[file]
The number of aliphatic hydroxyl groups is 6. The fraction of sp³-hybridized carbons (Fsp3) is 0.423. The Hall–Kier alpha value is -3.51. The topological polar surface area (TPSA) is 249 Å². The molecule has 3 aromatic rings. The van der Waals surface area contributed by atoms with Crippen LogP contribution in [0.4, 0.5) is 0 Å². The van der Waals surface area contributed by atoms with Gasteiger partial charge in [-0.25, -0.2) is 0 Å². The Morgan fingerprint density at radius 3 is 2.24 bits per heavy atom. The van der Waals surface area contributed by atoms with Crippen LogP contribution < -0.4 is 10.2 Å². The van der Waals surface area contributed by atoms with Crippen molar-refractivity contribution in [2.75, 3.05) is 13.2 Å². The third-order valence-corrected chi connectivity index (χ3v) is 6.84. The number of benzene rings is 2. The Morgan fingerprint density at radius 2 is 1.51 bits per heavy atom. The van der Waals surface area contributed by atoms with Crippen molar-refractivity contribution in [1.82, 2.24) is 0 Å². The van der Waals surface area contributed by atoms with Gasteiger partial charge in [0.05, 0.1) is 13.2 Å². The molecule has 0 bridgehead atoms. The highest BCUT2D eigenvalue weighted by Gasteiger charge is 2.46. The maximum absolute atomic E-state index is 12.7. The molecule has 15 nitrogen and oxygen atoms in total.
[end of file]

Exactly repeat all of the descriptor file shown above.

The number of aliphatic hydroxyl groups is 6. The fraction of sp³-hybridized carbons (Fsp3) is 0.423. The Hall–Kier alpha value is -3.51. The topological polar surface area (TPSA) is 249 Å². The molecule has 3 aromatic rings. The van der Waals surface area contributed by atoms with Crippen LogP contribution in [0.4, 0.5) is 0 Å². The van der Waals surface area contributed by atoms with Gasteiger partial charge in [-0.25, -0.2) is 0 Å². The Morgan fingerprint density at radius 3 is 2.24 bits per heavy atom. The van der Waals surface area contributed by atoms with Crippen LogP contribution < -0.4 is 10.2 Å². The van der Waals surface area contributed by atoms with Crippen molar-refractivity contribution in [2.75, 3.05) is 13.2 Å². The third-order valence-corrected chi connectivity index (χ3v) is 6.84. The number of benzene rings is 2. The Morgan fingerprint density at radius 2 is 1.51 bits per heavy atom. The van der Waals surface area contributed by atoms with Crippen molar-refractivity contribution in [1.82, 2.24) is 0 Å². The van der Waals surface area contributed by atoms with Gasteiger partial charge in [0.05, 0.1) is 13.2 Å². The molecule has 0 bridgehead atoms. The highest BCUT2D eigenvalue weighted by Gasteiger charge is 2.46. The maximum absolute atomic E-state index is 12.7. The molecule has 15 nitrogen and oxygen atoms in total.